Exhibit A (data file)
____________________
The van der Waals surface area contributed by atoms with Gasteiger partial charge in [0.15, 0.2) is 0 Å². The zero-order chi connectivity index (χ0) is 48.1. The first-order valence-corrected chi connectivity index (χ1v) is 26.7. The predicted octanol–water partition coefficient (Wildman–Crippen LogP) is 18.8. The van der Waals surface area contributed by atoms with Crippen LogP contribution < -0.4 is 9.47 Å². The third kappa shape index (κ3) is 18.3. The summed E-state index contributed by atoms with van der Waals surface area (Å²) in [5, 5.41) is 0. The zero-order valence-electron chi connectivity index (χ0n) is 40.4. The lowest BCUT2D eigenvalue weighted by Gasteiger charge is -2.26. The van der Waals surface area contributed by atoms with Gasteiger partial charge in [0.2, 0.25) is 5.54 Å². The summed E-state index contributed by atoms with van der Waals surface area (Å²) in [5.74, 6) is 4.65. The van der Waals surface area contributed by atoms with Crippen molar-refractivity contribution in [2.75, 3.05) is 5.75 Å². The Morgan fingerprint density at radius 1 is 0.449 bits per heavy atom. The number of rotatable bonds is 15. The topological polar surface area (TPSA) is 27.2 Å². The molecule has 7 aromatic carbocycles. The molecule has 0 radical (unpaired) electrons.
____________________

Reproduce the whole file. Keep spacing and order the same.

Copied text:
The van der Waals surface area contributed by atoms with Gasteiger partial charge in [0.15, 0.2) is 0 Å². The zero-order chi connectivity index (χ0) is 48.1. The first-order valence-corrected chi connectivity index (χ1v) is 26.7. The predicted octanol–water partition coefficient (Wildman–Crippen LogP) is 18.8. The van der Waals surface area contributed by atoms with Crippen LogP contribution < -0.4 is 9.47 Å². The third kappa shape index (κ3) is 18.3. The summed E-state index contributed by atoms with van der Waals surface area (Å²) in [5, 5.41) is 0. The zero-order valence-electron chi connectivity index (χ0n) is 40.4. The lowest BCUT2D eigenvalue weighted by Gasteiger charge is -2.26. The van der Waals surface area contributed by atoms with Gasteiger partial charge in [0.2, 0.25) is 5.54 Å². The summed E-state index contributed by atoms with van der Waals surface area (Å²) in [5.74, 6) is 4.65. The van der Waals surface area contributed by atoms with Crippen molar-refractivity contribution in [2.75, 3.05) is 5.75 Å². The Morgan fingerprint density at radius 1 is 0.449 bits per heavy atom. The number of rotatable bonds is 15. The topological polar surface area (TPSA) is 27.2 Å². The molecule has 7 aromatic carbocycles. The molecule has 0 radical (unpaired) electrons.